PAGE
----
HIGHLAND LAKE, Ala.—Today, the Institute for Justice (IJ) sent a letter to the town of Highland Lake, Alabama, calling on officials to end the town’s unconstitutional ban on small homes. The letter argues that the law violates both the U.S. and Alabama Constitutions.
Highland Lake requires all homes to be at least 1,800 square feet, which is much stricter than other towns and might be the highest minimum requirement in the entire country. Small and tiny homes provide flexibility for residents, increase the overall supply of housing and offer a more affordable means to home ownership than larger homes.
“Requiring people to build big homes is not just bad policy, it is also unconstitutional,” said IJ Senior Attorney Erica Smith Ewing, the author of the letter. “Both the Alabama and U.S Constitutions require laws to be connected to a legitimate government purpose, like protecting the general welfare or public safety. But there is nothing unsafe about living in a modestly sized home.”
The town is active in its enforcement of this ordinance, and multiple residents have been harmed by it.
Upon retirement, resident Karen Hawkins Murphy decided it was time to downsize, because she was struggling to maintain her larger home. She wanted to build a smaller home on her vacant land where she could more easily live out her golden years. The city would not let her.
“At first, I accepted the town’s answer when they told me I couldn’t build a smaller home. However, when I saw the abhorrent way the town treated other residents who wanted to build smaller homes, I couldn’t let it go. Thus, I created the petition to change the ordinance.” Karen said. “This issue isn’t just about me. It’s about so many more of my neighbors who fear they could end up in a similar situation to me or the Cooleys.”
After the Cooley family’s home burned down last year, they wanted to rebuild. But their old home was around 1,250 square feet, so the town told them no. The Cooleys tried to find a middle ground and asked for a variance to build a 1,550 square foot home. The town denied their request on September 27. Because of the town’s minimum size requirement, they were forced to live in a hotel for months before ultimately deciding to move out of the town altogether.
“The town’s law is hurting residents who just want to live in a home that best meets their needs and budget,” added Smith Ewing. “People choose to build smaller homes for a variety of reasons, whether it’s downsizing following retirement, rebuilding from a devastating fire or looking for a more affordable alternative to bigger homes. The town should not stand in their way.”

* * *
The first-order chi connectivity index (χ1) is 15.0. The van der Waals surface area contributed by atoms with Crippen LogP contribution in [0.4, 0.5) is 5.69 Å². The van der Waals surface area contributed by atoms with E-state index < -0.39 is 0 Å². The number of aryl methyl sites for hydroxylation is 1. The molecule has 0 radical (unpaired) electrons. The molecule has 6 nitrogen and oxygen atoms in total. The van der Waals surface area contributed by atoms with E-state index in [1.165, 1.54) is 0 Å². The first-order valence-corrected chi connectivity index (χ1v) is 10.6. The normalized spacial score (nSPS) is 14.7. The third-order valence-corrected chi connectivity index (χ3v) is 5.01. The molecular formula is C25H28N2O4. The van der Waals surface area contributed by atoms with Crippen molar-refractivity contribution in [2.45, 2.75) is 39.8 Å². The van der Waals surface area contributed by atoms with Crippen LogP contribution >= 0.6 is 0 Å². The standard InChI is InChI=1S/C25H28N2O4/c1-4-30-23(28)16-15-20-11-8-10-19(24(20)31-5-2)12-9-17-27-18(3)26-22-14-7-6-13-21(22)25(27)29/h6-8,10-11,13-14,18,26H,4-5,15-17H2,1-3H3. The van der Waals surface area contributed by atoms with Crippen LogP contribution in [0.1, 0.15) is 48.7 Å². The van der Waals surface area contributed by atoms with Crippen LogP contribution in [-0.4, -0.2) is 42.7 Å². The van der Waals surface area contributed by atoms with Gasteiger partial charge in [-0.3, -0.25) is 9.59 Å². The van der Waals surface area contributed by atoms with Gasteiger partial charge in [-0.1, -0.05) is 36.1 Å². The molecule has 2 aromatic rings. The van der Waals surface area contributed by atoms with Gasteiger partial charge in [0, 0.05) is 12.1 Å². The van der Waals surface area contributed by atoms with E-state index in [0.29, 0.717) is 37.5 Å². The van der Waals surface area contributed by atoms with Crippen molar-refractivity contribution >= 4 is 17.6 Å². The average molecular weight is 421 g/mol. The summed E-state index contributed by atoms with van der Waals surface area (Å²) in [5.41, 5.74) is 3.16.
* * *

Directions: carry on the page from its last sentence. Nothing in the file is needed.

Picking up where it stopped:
Last September, Karen put together a petition to have the town change its law; about half of Highland Lake’s residents signed it. She then presented the petition to the town council. On February 2, Karen asked the town council about the status of the petition and its request for a change to the law. Councilman Sid Nelson stated, “We found there just isn’t an appetite at this time to change it.”
Making matters worse, the town has likely been violating the Alabama Open Meetings Act and the Alabama Open Records Law. On three separate occasions, Karen asked for minutes from town meetings, including minutes discussing the 1,800 foot requirement and minutes from when the Cooleys were denied their variance. The town never responded. Additionally, when IJ asked for public records, the town never even acknowledged receipt of the request. These records are legally required to be publicly available.
IJ has fought against similar bans on building small homes, including a lawsuit against the town of Calhoun, Georgia. Calhoun’s law, which sets the minimum size of homes at 1,150 square feet, is preventing a non-profit that builds affordable housing from building in that town. IJ is currently challenging other harmful zoning laws, such as the one being used to kick people out of their homes in Sierra Vista, Arizona and the one that is threatening to put a small mechanic in Pasadena, Texas, out of business by requiring him to install 23 parking spaces he doesn’t need and can’t afford.